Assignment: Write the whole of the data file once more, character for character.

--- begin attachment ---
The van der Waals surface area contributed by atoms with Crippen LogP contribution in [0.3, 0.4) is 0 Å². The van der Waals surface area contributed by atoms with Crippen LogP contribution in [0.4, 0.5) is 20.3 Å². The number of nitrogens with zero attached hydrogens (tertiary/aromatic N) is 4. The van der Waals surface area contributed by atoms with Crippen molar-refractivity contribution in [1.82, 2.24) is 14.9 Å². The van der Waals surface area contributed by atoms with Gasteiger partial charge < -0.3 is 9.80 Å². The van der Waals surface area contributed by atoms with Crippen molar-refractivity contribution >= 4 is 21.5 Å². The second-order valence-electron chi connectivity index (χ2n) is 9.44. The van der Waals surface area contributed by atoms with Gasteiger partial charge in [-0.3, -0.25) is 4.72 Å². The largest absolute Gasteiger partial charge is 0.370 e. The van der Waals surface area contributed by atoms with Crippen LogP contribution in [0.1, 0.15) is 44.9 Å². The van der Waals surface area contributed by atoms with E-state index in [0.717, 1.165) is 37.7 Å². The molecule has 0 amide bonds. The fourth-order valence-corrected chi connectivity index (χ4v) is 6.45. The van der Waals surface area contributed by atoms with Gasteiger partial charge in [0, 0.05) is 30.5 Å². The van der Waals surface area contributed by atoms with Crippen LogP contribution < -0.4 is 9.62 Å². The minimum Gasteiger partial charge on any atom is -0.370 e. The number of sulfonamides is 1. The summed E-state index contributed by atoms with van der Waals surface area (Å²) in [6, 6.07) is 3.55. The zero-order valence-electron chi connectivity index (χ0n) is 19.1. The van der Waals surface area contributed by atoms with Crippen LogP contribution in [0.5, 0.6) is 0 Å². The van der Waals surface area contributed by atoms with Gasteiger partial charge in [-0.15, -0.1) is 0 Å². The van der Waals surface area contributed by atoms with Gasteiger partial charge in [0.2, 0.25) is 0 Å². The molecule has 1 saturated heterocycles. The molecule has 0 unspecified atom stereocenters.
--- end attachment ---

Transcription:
The van der Waals surface area contributed by atoms with Crippen LogP contribution in [0.3, 0.4) is 0 Å². The van der Waals surface area contributed by atoms with Crippen LogP contribution in [0.4, 0.5) is 20.3 Å². The number of nitrogens with zero attached hydrogens (tertiary/aromatic N) is 4. The van der Waals surface area contributed by atoms with Crippen molar-refractivity contribution in [1.82, 2.24) is 14.9 Å². The van der Waals surface area contributed by atoms with Gasteiger partial charge < -0.3 is 9.80 Å². The van der Waals surface area contributed by atoms with Crippen molar-refractivity contribution >= 4 is 21.5 Å². The second-order valence-electron chi connectivity index (χ2n) is 9.44. The van der Waals surface area contributed by atoms with Gasteiger partial charge in [-0.3, -0.25) is 4.72 Å². The largest absolute Gasteiger partial charge is 0.370 e. The van der Waals surface area contributed by atoms with Crippen LogP contribution in [0.1, 0.15) is 44.9 Å². The van der Waals surface area contributed by atoms with E-state index in [0.717, 1.165) is 37.7 Å². The molecule has 0 amide bonds. The fourth-order valence-corrected chi connectivity index (χ4v) is 6.45. The van der Waals surface area contributed by atoms with Gasteiger partial charge in [0, 0.05) is 30.5 Å². The van der Waals surface area contributed by atoms with Crippen LogP contribution < -0.4 is 9.62 Å². The minimum Gasteiger partial charge on any atom is -0.370 e. The number of sulfonamides is 1. The summed E-state index contributed by atoms with van der Waals surface area (Å²) in [6, 6.07) is 3.55. The zero-order valence-electron chi connectivity index (χ0n) is 19.1. The van der Waals surface area contributed by atoms with Crippen LogP contribution in [0.5, 0.6) is 0 Å². The van der Waals surface area contributed by atoms with Gasteiger partial charge in [-0.15, -0.1) is 0 Å². The van der Waals surface area contributed by atoms with Gasteiger partial charge in [0.2, 0.25) is 0 Å². The molecule has 1 saturated heterocycles. The molecule has 0 unspecified atom stereocenters.